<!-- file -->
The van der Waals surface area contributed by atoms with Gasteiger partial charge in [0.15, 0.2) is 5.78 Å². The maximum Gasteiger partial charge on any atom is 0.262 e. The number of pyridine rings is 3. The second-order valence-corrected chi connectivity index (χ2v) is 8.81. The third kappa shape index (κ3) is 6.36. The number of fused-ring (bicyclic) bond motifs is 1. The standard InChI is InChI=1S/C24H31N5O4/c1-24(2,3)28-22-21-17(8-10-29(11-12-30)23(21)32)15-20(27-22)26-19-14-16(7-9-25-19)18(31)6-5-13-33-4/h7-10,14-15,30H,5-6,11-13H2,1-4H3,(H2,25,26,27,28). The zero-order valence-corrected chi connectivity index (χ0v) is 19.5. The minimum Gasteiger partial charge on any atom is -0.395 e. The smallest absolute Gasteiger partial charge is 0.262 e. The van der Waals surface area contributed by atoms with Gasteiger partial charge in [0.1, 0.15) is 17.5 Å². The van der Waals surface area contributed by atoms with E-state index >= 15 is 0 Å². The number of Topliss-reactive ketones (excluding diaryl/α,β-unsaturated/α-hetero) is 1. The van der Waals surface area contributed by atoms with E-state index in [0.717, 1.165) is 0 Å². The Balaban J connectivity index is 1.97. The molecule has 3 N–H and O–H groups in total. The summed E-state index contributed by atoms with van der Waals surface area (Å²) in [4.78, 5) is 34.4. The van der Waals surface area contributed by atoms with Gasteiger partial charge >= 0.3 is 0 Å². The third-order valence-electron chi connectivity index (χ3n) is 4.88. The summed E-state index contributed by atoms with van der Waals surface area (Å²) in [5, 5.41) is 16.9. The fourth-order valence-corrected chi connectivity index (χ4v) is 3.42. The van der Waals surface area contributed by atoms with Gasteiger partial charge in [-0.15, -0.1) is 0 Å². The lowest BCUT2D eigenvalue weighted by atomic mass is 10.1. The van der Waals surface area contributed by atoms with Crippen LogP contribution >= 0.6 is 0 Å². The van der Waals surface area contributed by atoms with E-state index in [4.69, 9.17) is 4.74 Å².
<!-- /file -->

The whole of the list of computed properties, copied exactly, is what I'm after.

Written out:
The van der Waals surface area contributed by atoms with Gasteiger partial charge in [0.15, 0.2) is 5.78 Å². The maximum Gasteiger partial charge on any atom is 0.262 e. The number of pyridine rings is 3. The second-order valence-corrected chi connectivity index (χ2v) is 8.81. The third kappa shape index (κ3) is 6.36. The number of fused-ring (bicyclic) bond motifs is 1. The standard InChI is InChI=1S/C24H31N5O4/c1-24(2,3)28-22-21-17(8-10-29(11-12-30)23(21)32)15-20(27-22)26-19-14-16(7-9-25-19)18(31)6-5-13-33-4/h7-10,14-15,30H,5-6,11-13H2,1-4H3,(H2,25,26,27,28). The zero-order valence-corrected chi connectivity index (χ0v) is 19.5. The minimum Gasteiger partial charge on any atom is -0.395 e. The smallest absolute Gasteiger partial charge is 0.262 e. The van der Waals surface area contributed by atoms with Gasteiger partial charge in [0.1, 0.15) is 17.5 Å². The van der Waals surface area contributed by atoms with E-state index >= 15 is 0 Å². The number of Topliss-reactive ketones (excluding diaryl/α,β-unsaturated/α-hetero) is 1. The van der Waals surface area contributed by atoms with E-state index in [0.717, 1.165) is 0 Å². The Balaban J connectivity index is 1.97. The molecule has 3 N–H and O–H groups in total. The summed E-state index contributed by atoms with van der Waals surface area (Å²) in [4.78, 5) is 34.4. The van der Waals surface area contributed by atoms with Gasteiger partial charge >= 0.3 is 0 Å². The third-order valence-electron chi connectivity index (χ3n) is 4.88. The summed E-state index contributed by atoms with van der Waals surface area (Å²) in [5, 5.41) is 16.9. The fourth-order valence-corrected chi connectivity index (χ4v) is 3.42. The van der Waals surface area contributed by atoms with Gasteiger partial charge in [-0.15, -0.1) is 0 Å². The lowest BCUT2D eigenvalue weighted by atomic mass is 10.1. The van der Waals surface area contributed by atoms with Crippen LogP contribution >= 0.6 is 0 Å². The van der Waals surface area contributed by atoms with E-state index in [4.69, 9.17) is 4.74 Å².